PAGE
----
The online network we live in today is all about “page speed.” Of course, there are multiple things that you can do to improve SEO and overall website relevance. But PageSpeed Insights are still probably the most important aspect of how your website will be ranked on Google. This is because page speed and mobile performance are both huge keys to success.
What is Google PageSpeed Insights?
Google PageSpeed Insights is a web performance tool that was created by Google to help you easily identify ways to make your site faster and more mobile-friendly. This is done by following recommendations on best web practices.
PageSpeed Insights (PSI) reports on the performance of your website pages using both mobile and desktop services. The system then makes suggestions on how performance can be improved.
The data provided is also used for an overall score. This score basically summarizes a page’s performance. Here is how the scoring breaks down so you understand where you are when you receive a score.
- 90 and above = Fast
- 50 – 89 = Average
- 49 and below = Slow
Since 2018, Google PageSpeed Insights have been calculated using Google Lighthouse. This is Google’s open-source, automated tool created for improving the quality of web pages. Lighthouse can actually check all sorts of things, such as performance, accessibility, progressive web apps, and more.
Lighthouse can be run a couple of different ways. You can run it in Chrome DevTools, from the command line, or as a Node module. Basically, You give Google Lighthouse a URL to audit. It takes that submitted URL and runs a series of audits against the page. A report is then generated based on how well the page did. From here, you can use the failing part of the info to improve your website.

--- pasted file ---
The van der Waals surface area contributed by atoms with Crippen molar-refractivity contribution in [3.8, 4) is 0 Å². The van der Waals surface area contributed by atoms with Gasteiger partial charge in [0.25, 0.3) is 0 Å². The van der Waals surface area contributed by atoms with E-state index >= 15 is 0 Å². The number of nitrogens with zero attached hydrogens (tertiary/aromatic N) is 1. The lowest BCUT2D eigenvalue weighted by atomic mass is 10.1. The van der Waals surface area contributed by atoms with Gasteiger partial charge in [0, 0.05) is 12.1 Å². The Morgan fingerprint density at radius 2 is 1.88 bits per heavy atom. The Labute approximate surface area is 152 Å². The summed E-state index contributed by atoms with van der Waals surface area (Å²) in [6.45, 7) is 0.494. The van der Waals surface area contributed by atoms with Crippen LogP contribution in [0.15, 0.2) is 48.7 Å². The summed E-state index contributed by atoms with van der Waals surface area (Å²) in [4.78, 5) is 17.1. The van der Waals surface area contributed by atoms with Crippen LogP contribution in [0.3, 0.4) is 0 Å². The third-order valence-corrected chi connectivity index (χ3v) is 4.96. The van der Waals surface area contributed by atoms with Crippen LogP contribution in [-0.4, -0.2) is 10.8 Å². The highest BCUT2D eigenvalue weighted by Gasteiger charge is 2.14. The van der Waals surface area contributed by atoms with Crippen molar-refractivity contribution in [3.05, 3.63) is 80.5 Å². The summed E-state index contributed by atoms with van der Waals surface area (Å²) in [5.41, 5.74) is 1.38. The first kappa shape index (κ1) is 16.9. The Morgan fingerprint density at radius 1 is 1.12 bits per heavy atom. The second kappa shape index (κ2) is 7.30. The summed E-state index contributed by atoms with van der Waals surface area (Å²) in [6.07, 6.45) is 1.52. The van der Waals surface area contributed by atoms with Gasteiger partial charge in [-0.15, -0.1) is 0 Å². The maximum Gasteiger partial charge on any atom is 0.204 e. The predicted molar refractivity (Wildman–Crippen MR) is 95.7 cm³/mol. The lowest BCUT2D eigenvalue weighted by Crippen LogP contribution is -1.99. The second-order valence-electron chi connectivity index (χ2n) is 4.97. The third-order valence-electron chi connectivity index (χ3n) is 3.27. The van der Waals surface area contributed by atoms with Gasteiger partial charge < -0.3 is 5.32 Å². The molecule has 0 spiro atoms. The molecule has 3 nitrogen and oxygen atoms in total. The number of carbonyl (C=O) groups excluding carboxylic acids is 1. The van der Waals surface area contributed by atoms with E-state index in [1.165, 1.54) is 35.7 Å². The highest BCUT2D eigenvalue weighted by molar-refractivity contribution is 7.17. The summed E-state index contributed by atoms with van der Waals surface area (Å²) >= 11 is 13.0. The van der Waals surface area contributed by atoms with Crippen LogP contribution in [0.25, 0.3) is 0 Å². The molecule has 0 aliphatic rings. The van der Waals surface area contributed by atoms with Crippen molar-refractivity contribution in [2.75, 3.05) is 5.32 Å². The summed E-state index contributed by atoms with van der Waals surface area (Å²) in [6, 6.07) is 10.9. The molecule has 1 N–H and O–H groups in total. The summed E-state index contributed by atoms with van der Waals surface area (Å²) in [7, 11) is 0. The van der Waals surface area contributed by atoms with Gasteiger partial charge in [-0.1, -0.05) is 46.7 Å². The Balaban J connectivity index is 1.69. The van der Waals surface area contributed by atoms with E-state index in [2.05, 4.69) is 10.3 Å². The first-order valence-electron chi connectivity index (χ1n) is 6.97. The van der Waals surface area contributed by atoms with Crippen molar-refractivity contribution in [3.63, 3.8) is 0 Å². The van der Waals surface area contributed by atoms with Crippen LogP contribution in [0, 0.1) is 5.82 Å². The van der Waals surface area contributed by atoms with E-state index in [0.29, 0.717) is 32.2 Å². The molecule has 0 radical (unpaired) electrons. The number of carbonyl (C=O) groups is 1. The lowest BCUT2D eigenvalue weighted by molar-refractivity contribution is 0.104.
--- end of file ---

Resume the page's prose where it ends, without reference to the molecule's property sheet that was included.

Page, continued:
Google Lighthouse also has a Chrome extension that you can add right to your browser and easily run the tool. This makes it easier than running a command-line code and makes the mobile-friendly test easier as well.
Now that you have a better understanding of Google PageSpeed Insights, let’s take a look at some ways you can use it to help your website.
How Can PageSpeed Insights Help You?
Well, let’s talk about this for a second. Research from Google has shown us that there is a direct connection between conversion rates and the load time of a website. Their research also shows that you could be losing up to half of your prospects to a slow and lagging post-click landing page.
See, in year’s past, we thought headlines, CTA button color, and design were all the biggest aspects of conversion. While those items remain important (we are after all visual people), delivering a faster user experience is king. Running mobile-friendly tests to make sure your site is rendering correctly on hand-held devices is also very important.
This is where Google PageSpeed Insights come in. You use it to run tests on your site. You then take that info and make the corrections needed to get the highest possible score you can.
So what are some things you can do before you test your site with Google? Here are a few things that will help you.
Note: These are not in any particular order. I recommend doing all of them though just to be thorough.
Perform Image and Other Compression
In general, web browsers are built to serve a smaller, alternative version of your web page to users. So, you need to do everything you can to get the web page size down and allow it to be served faster.
One of the best ways to do this is to optimize and compress images on your website. This allows them to be rendered faster and more efficiently. This helps to speed up your page load times and keeping people engaged longer.
You can also optimize using gzip.